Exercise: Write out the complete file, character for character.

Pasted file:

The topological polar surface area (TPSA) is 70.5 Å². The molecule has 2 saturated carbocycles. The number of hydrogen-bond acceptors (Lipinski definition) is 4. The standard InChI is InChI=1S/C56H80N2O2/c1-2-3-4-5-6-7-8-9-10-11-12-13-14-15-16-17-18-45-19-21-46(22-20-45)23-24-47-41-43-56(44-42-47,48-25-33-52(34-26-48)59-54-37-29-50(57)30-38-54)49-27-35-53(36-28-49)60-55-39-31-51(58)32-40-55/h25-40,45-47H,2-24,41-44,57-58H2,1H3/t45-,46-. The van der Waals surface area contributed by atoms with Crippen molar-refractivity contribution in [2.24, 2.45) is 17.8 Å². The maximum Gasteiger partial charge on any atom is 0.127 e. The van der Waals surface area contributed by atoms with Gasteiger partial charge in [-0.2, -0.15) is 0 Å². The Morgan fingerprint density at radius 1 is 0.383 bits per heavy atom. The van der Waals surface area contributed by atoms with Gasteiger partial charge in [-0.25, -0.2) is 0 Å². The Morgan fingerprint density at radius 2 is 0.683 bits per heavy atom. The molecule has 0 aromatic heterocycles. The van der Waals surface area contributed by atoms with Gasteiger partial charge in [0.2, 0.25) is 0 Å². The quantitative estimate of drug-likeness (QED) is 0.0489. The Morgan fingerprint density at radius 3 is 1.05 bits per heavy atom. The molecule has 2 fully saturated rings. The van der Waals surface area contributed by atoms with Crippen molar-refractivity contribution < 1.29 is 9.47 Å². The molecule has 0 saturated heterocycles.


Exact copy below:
The topological polar surface area (TPSA) is 70.5 Å². The molecule has 2 saturated carbocycles. The number of hydrogen-bond acceptors (Lipinski definition) is 4. The standard InChI is InChI=1S/C56H80N2O2/c1-2-3-4-5-6-7-8-9-10-11-12-13-14-15-16-17-18-45-19-21-46(22-20-45)23-24-47-41-43-56(44-42-47,48-25-33-52(34-26-48)59-54-37-29-50(57)30-38-54)49-27-35-53(36-28-49)60-55-39-31-51(58)32-40-55/h25-40,45-47H,2-24,41-44,57-58H2,1H3/t45-,46-. The van der Waals surface area contributed by atoms with Crippen molar-refractivity contribution in [2.24, 2.45) is 17.8 Å². The maximum Gasteiger partial charge on any atom is 0.127 e. The van der Waals surface area contributed by atoms with Gasteiger partial charge in [-0.2, -0.15) is 0 Å². The Morgan fingerprint density at radius 1 is 0.383 bits per heavy atom. The van der Waals surface area contributed by atoms with Gasteiger partial charge in [-0.25, -0.2) is 0 Å². The Morgan fingerprint density at radius 2 is 0.683 bits per heavy atom. The molecule has 0 aromatic heterocycles. The van der Waals surface area contributed by atoms with Gasteiger partial charge in [0.2, 0.25) is 0 Å². The quantitative estimate of drug-likeness (QED) is 0.0489. The Morgan fingerprint density at radius 3 is 1.05 bits per heavy atom. The molecule has 2 fully saturated rings. The van der Waals surface area contributed by atoms with Crippen molar-refractivity contribution < 1.29 is 9.47 Å². The molecule has 0 saturated heterocycles.